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Are You Responsible for Damage Caused by Halloween Mischief?

Idaho Falls Rental Property with Toilet Paper in the TreesThere are a good deal of people who believe that Halloween is a night brimming with costumes, parties, and candy. But at the same time, Halloween also tends to bring out the mischief-makers, those who take advantage of the holiday to pull pranks and cause mayhem. When those pranks create messes or even damage to your rental property, it can be difficult to know who is responsible for the clean-up and repairs. While it is the property owner’s responsibility to keep their Idaho Falls leasing in habitable condition, most leases require the tenant to keep the property scrubbed and in excellent condition. If holiday pranksters have created a mess in the front lawn, the idea of who is culpable for the cleanup may predominantly hinge on the lease and the amount of damage the prank has created.

While landlord/tenant laws vary from state to state, normally, a property owner is not responsible for cleaning up the aftermath of a Halloween prank. Common pranks tend to be more of a nuisance than a legitimate problem. For instance, lobbing toilet paper or smashing pumpkins on the driveway are equally irritating and tortuous troubles, but rarely create permanent defacement. Even when the mess isn’t your tenant’s lapse, unless you are already doing the yard maintenance for them, then they should be obliged to start the clean up themselves.

Anyway, if the prank results in property damage, basically the types of damage that would make the house uninhabitable, it is the responsibility of the property owner to make repairs. Even if soaping the windows and egging a house can appear crimeless, these pranks can still leave damage on the exterior surfaces of a house. If the vandalism has gone even farther to include broken windows, damaged trees or shrubs, or even spray paint, it is unreasonable to expect a tenant to tolerate the expense of the reconstruction. Most landlord insurance policies will cover vandalism that occurs in serious property damage, but you will need to decide if filing a claim is gainful in this kind of circumstance.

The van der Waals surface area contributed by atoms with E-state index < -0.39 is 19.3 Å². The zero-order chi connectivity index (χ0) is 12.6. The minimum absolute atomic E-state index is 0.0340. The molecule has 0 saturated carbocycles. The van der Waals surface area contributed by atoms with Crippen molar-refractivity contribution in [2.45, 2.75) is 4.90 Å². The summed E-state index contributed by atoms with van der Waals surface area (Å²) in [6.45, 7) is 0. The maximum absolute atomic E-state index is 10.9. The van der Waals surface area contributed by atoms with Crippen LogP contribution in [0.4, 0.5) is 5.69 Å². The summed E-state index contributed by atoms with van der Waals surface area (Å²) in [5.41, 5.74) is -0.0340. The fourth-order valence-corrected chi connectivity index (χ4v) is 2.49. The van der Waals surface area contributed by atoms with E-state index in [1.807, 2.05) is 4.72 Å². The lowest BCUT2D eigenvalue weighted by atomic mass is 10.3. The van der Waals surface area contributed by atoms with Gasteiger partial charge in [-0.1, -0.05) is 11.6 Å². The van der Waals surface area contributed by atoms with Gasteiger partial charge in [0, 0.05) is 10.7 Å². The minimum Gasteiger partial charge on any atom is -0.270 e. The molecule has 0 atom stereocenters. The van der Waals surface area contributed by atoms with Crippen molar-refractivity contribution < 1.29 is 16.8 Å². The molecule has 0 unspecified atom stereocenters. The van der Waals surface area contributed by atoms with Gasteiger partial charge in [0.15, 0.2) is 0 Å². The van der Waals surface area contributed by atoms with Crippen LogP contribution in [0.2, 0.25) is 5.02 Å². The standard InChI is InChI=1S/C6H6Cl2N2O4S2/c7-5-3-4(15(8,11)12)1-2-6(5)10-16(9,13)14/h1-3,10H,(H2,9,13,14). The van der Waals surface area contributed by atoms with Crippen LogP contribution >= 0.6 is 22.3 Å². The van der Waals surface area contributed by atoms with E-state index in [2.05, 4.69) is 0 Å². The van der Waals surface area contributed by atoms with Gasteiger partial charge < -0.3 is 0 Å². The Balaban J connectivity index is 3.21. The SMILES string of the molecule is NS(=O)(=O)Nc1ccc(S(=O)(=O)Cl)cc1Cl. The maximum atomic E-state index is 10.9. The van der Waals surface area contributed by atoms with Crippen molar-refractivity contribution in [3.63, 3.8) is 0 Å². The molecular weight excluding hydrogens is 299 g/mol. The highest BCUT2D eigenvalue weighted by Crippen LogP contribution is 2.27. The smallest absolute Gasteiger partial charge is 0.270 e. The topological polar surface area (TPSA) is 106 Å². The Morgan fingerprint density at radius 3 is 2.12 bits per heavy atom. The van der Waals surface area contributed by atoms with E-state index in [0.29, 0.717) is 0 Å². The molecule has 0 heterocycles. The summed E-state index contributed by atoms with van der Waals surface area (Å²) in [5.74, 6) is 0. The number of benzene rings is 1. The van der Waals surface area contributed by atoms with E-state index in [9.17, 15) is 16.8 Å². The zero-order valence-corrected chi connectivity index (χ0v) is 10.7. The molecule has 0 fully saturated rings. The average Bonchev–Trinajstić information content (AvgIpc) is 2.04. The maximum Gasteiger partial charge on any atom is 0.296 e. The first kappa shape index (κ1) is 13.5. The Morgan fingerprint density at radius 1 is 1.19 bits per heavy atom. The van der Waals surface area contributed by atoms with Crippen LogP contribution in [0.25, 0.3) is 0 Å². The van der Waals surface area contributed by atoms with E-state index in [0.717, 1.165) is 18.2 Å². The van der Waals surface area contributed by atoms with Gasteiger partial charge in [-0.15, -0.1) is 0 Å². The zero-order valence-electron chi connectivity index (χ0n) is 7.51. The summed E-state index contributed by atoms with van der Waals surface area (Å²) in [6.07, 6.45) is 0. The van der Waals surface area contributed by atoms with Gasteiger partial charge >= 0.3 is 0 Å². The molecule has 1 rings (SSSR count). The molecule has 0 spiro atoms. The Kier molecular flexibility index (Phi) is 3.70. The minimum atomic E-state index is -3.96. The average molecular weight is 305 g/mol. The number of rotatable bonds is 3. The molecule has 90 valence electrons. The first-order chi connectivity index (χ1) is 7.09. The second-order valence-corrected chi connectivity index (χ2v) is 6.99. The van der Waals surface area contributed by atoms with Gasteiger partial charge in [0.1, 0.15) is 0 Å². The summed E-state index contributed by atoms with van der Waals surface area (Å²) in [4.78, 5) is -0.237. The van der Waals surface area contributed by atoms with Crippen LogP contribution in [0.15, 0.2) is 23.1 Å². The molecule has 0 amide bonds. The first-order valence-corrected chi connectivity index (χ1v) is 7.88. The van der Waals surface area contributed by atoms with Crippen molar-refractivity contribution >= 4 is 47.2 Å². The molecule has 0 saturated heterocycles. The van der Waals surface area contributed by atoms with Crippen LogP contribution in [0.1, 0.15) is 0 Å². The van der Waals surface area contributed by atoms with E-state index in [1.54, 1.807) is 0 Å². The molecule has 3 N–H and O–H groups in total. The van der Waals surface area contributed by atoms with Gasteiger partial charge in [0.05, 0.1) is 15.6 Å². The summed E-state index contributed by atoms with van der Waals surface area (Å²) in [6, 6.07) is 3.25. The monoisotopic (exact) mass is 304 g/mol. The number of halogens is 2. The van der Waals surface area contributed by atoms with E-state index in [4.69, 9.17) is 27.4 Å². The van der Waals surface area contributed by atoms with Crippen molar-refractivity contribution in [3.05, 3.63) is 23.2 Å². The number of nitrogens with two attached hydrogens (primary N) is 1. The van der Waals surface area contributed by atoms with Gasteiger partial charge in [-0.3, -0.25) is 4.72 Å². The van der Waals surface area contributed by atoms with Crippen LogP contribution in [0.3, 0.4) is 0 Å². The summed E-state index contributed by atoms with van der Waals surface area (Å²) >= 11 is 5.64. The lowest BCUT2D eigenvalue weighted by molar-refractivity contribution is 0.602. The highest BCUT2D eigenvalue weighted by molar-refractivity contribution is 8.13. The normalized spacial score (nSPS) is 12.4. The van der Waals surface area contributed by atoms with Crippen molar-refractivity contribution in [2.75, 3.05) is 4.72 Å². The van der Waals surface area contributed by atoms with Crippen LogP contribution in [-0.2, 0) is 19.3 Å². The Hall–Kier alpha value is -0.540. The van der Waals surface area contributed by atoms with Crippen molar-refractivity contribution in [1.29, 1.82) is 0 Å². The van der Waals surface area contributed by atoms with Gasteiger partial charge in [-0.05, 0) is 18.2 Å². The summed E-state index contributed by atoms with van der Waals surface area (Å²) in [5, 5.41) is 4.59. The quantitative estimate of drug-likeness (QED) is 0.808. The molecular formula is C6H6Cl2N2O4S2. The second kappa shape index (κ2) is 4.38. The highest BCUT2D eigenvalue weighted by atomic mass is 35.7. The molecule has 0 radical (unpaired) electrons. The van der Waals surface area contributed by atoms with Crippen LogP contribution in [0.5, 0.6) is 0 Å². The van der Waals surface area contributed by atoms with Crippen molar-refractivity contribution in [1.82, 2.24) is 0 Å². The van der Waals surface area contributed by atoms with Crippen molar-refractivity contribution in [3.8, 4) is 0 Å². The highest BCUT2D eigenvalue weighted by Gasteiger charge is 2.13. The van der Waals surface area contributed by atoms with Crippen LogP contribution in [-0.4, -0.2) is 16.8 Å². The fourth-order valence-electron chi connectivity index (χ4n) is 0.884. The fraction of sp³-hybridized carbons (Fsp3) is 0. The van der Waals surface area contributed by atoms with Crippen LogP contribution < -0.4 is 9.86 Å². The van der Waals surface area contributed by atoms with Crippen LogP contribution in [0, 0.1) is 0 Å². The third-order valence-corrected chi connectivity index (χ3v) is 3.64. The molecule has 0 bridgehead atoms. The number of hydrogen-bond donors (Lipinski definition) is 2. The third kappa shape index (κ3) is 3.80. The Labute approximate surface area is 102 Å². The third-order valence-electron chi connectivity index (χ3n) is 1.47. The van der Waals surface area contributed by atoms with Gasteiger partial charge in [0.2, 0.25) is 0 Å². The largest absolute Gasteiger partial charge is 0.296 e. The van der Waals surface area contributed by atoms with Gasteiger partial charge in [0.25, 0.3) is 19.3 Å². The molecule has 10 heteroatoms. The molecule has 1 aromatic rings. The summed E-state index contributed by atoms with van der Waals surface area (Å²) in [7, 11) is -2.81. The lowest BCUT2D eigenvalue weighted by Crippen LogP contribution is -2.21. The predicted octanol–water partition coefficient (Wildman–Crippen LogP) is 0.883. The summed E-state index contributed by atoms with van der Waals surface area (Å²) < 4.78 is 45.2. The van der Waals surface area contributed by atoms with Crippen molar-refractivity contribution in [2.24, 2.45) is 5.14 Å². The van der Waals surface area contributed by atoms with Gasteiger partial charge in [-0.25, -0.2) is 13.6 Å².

You have to also consider your tenant’s safety when debating responsibility. If the dirtiness from the prank is excessive or would force your tenants to get on a ladder (like stripping toilet paper from the roof or a huge tree), it is a reasonable notion to help them with this or hire someone to do it for you. There are an estimated 36,000 deaths and more than 164,000 injuries attributed to falls from ladders in the United States each year. By allowing tenants to operate the cleaning and repairs that require ladders, you are exposing yourself to a high degree of liability. Tenant safety must be a priority when making decisions about how to spruce up after Halloween havoc.

Being the property owner, there are several things you can do to help deter Halloween pranksters. For example, installing motion-sensing lighting around the home’s exterior could scare away any potential vandals. You can also encourage your tenants to leave exterior lights on throughout Halloween night. It’s also a pivotal time to check your insurance coverage to ascertain that you will be protected in the circumstance that Halloween shenanigans do occur and cause property damage.

Even though these are not pressing engagements, they certainly take time, and as the saying goes, time is money. To ensure that your property is guarded and budding delinquents are off the radar, why not try signing up an Idaho Falls property manager to look out for you?. At Real Property Management Southeast Idaho, we can compute the effect of any Halloween mayhem and help you decide on your best next steps. We can also warrant that your tenants will fulfill their errands, should any predicaments need to be cleaned up. To learn more about our services, contact us online or call us at 208-522-2400.

We are pledged to the letter and spirit of U.S. policy for the achievement of equal housing opportunity throughout the Nation. See Equal Housing Opportunity Statement for more information.